Arrival of the Salt Cellar
The earliest types that we can trace back to the 15th century are standing salts. These would originally have been crafted in an hourglass form. After the first half of the century, they tended to take cylindrical forms. These early specimens were usually lavished with ornament; they often featured repoussé work with chased figures. As the century aged, bell shaped salt cellars came into vogue. They were, in turn, replaced when we enter the 17th century by tall steeple salts. Both bell salts and steeple salts were multipurpose. They would often incorporate tiny compartments in their tiers which would be used to contain other spices. Shorter, octagonal and circular forms then swept in to take the limelight. They became the popular form of standing salt in the late 1800s.
Casters for sugar, spices, and pepper originated in the midst of the 17th century in France. The most common design of such casters is a tall cylinder referred to as a ‘lighthouse’. Frequently, three were sold in a set, for salt, pepper, and sugar. Finding these sets today proves a challenge. The range of salt cellars available in sets is encouraging, however, and many exist across a range of styles and prices.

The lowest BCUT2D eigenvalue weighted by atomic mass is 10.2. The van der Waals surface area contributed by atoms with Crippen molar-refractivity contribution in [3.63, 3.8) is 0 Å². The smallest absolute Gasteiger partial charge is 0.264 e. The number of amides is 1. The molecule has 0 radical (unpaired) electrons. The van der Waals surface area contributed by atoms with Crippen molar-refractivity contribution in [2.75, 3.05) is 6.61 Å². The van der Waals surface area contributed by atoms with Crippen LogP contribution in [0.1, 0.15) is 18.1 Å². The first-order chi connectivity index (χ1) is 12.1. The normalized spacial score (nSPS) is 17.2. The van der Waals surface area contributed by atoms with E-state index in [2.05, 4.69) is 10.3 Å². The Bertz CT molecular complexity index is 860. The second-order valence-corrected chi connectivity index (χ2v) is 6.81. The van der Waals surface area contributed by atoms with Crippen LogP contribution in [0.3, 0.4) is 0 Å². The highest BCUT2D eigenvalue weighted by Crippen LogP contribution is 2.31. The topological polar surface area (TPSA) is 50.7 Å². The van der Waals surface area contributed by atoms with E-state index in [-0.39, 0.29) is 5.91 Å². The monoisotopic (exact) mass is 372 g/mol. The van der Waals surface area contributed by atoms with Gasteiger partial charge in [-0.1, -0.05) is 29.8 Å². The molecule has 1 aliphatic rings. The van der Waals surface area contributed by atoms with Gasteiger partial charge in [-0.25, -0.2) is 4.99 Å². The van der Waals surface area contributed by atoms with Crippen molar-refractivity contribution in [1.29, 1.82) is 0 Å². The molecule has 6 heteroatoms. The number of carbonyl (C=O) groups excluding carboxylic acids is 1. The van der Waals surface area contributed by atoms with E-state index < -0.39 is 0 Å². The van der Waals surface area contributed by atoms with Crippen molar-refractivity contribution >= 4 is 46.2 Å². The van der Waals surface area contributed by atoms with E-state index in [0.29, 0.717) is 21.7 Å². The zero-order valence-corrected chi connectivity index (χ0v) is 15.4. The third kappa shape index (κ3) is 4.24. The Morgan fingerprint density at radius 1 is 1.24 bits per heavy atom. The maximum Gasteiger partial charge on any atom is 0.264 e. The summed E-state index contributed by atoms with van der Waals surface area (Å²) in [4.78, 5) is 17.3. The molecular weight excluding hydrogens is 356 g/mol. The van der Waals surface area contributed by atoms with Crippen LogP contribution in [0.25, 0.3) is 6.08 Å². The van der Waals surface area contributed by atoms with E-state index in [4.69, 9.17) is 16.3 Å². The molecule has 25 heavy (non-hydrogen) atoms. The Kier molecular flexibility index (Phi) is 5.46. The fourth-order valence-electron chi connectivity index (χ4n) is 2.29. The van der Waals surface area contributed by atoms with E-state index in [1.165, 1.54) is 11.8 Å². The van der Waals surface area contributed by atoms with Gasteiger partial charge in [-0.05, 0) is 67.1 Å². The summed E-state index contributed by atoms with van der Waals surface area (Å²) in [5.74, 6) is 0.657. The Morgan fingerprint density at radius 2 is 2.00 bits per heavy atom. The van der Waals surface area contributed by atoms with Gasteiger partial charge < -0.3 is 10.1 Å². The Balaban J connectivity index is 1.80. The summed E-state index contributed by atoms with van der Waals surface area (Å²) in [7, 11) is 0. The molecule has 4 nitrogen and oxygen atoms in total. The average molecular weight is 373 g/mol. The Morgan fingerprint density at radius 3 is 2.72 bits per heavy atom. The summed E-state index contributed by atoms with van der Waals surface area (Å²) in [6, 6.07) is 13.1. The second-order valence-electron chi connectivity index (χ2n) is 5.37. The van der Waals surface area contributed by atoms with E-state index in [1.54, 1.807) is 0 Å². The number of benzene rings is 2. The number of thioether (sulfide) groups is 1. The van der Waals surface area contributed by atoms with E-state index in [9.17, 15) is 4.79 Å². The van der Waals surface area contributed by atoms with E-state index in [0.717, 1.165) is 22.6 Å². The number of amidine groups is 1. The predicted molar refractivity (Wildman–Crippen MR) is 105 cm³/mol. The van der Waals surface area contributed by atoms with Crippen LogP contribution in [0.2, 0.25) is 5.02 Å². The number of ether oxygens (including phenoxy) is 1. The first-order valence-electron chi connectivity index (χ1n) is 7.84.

Moving on to the 18th century, we continue to see a great variety of shapes at play. Circular, oval, octagonal, tripod and tall with three feet were all popular designs of salt cellars. During the late 1700s, in fitting with the Neoclassical style of the time, salt cellars adopted a tureen-like shape. The classical influence upon design followed salt cellars into the early 1800s. At this time we can see a reversion to some older styles. The tureen shape remained popular and circular bowls with three or four ornamented feet were in fashion.
Through the 19th century, the cauldron-shaped salts continued to be produced as well as new designs, increasingly elaborate as time went on, adopting the Regency styles. Each type of silver cellar is still valued today, their prices generally reflecting their quality and used materials.
The popularity of these delightful pieces of silverware remained fixed up until the early 20th century. From 1911 free flowing salt began to be used more frequently and upon the subsequent invention of the salt shaker, the necessity of the salt cellar decreased. To this day however, salt cellars have remained highly sought after collectors’ items. With their diverse shapes and patterns, and their integral part in social history, we still firmly believe that salt cellars have an important place at the dinner table.